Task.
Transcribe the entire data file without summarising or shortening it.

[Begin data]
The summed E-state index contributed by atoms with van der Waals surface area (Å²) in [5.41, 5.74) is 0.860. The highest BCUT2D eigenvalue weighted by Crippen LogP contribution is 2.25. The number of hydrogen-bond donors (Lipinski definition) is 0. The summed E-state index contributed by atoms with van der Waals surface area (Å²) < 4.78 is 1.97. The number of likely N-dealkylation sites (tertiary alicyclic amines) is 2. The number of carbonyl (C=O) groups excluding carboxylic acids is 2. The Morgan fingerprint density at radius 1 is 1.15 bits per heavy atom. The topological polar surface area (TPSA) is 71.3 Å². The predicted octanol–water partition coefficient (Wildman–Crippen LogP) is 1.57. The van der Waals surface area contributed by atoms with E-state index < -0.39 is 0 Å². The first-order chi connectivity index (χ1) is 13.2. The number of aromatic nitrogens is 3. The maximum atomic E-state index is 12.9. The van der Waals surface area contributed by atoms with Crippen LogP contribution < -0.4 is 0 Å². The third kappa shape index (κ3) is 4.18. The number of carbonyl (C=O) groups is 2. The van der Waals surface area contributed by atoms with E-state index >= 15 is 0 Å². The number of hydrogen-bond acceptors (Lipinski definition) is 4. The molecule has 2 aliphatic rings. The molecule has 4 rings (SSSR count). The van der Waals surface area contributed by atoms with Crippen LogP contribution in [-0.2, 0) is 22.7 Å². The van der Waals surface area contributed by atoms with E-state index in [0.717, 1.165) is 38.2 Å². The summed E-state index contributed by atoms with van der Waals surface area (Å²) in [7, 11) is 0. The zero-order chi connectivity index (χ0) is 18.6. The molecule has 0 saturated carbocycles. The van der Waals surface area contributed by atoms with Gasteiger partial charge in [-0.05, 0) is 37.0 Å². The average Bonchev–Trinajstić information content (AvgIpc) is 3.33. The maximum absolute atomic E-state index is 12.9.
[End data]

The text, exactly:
The summed E-state index contributed by atoms with van der Waals surface area (Å²) in [5.41, 5.74) is 0.860. The highest BCUT2D eigenvalue weighted by Crippen LogP contribution is 2.25. The number of hydrogen-bond donors (Lipinski definition) is 0. The summed E-state index contributed by atoms with van der Waals surface area (Å²) < 4.78 is 1.97. The number of likely N-dealkylation sites (tertiary alicyclic amines) is 2. The number of carbonyl (C=O) groups excluding carboxylic acids is 2. The Morgan fingerprint density at radius 1 is 1.15 bits per heavy atom. The topological polar surface area (TPSA) is 71.3 Å². The predicted octanol–water partition coefficient (Wildman–Crippen LogP) is 1.57. The van der Waals surface area contributed by atoms with E-state index < -0.39 is 0 Å². The first-order chi connectivity index (χ1) is 13.2. The number of aromatic nitrogens is 3. The maximum atomic E-state index is 12.9. The van der Waals surface area contributed by atoms with Crippen LogP contribution < -0.4 is 0 Å². The third kappa shape index (κ3) is 4.18. The number of carbonyl (C=O) groups is 2. The van der Waals surface area contributed by atoms with E-state index >= 15 is 0 Å². The number of hydrogen-bond acceptors (Lipinski definition) is 4. The molecule has 2 aliphatic rings. The molecule has 4 rings (SSSR count). The van der Waals surface area contributed by atoms with Crippen LogP contribution in [-0.2, 0) is 22.7 Å². The van der Waals surface area contributed by atoms with E-state index in [0.717, 1.165) is 38.2 Å². The summed E-state index contributed by atoms with van der Waals surface area (Å²) in [7, 11) is 0. The zero-order chi connectivity index (χ0) is 18.6. The molecule has 0 saturated carbocycles. The van der Waals surface area contributed by atoms with Gasteiger partial charge in [-0.05, 0) is 37.0 Å². The average Bonchev–Trinajstić information content (AvgIpc) is 3.33. The maximum absolute atomic E-state index is 12.9.